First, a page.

What is China's social credit system?
Updated 14:40, 08-May-2019
Peng Chun
Editor's note: Peng Chun is an assistant professor at the Law School of Peking University. The article reflects the author's view and not necessarily those of CGTN.
Over the last few years, international spotlight has been increasingly placed on China's social credit system, which was announced in 2014 to be put in place by 2020. The mainstream Western media's portrayal of China's social credit system can be summarized as “when big brother meets big data.” Particularly, the system is widely reported as an all-encompassing and all-powerful combination of a surveillance machinery, a rating mechanism and a moralizing apparatus.
It was suggested that under the system the Chinese state will constantly monitor, evaluate and ultimately control the daily lives of millions of ordinary citizens: if you play music too loud in your bedroom or if you are caught jaywalking on the streets, you would be identified (by ubiquitous surveillance technology), recorded (with your social credit points deducted and ranking downgraded) and punished (through the public naming and shaming blacklisting mechanism and all kinds of disciplinary measures).
Indeed, that is a very daunting prospect, verging on, if not already reaching the state of George Orwell's 1984 or the more recent TV drama Black Mirror (specifically ‎Episode 1 of Season 3). However, and fortunately, the reality is much more complicated than that. A handful of observers outside China have rightly pointed out that the Chinese social credit system is not what many believe it to be. In an earlier op-ed, I also argued that the system is not a sinister and pernicious attempt to tighten the state control.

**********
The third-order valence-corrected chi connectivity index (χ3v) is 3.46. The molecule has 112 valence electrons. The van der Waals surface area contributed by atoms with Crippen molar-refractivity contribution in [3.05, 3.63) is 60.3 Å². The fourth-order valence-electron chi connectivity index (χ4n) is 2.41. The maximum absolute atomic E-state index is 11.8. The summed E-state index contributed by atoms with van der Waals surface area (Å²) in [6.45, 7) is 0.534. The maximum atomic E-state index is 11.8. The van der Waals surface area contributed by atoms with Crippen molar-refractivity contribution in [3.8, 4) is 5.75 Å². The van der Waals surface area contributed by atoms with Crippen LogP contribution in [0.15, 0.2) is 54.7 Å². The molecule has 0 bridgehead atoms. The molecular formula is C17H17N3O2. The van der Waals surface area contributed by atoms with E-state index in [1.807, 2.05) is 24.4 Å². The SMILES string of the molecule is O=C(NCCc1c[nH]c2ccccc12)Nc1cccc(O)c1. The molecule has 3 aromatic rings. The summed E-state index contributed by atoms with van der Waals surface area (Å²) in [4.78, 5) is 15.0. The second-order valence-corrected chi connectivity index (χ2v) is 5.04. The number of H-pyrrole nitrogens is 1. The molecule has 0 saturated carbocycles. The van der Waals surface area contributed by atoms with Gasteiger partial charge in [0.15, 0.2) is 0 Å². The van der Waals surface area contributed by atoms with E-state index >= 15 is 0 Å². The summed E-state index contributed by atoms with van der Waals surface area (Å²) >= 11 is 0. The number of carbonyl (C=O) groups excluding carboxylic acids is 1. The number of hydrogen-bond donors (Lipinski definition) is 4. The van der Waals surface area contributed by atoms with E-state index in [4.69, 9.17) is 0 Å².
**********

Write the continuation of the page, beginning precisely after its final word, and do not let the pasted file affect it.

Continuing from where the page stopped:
But what exactly is the social credit system? For a quick start, it is best understood through its intention, institution and implementation, touching on the questions of why, what and how.
First, as Jamie Horsley correctly suggested, the motivation behind the system is to strengthen compliance with legally prescribed social and economic obligations and performing contractual commitments, in order to improve governance and market order in a country still beset by rampant fraud and corruption in both the public and private sectors.
This is why the social credit system has a much broader connotation than what is typically entailed in economic or financial credit. As a matter of fact, the Chinese word "xinyong" is better translated not as credit but trustworthiness or integrity. The social credit system therefore aims to enhance generally trust in government, business, society and judiciary in China via regulatory innovation.
What then is innovative about the system? While it incorporates previous reform initiatives such as administrative and judicial transparency, its distinctive feature lies in that it is designed to better detect and deter widespread “untrustworthy” behaviors by public and private actors.
For instance, China has long faced tremendous challenges in implementing its own market regulations. Production safety accidents, food and drug safety crises, tax evasion and products counterfeiting are daily fodder for the news.
An employee sits in the reception area at the Anker Innovations Technology Co. office in Shenzhen, China, on Friday, May 18, 2018. /VCG Photo‍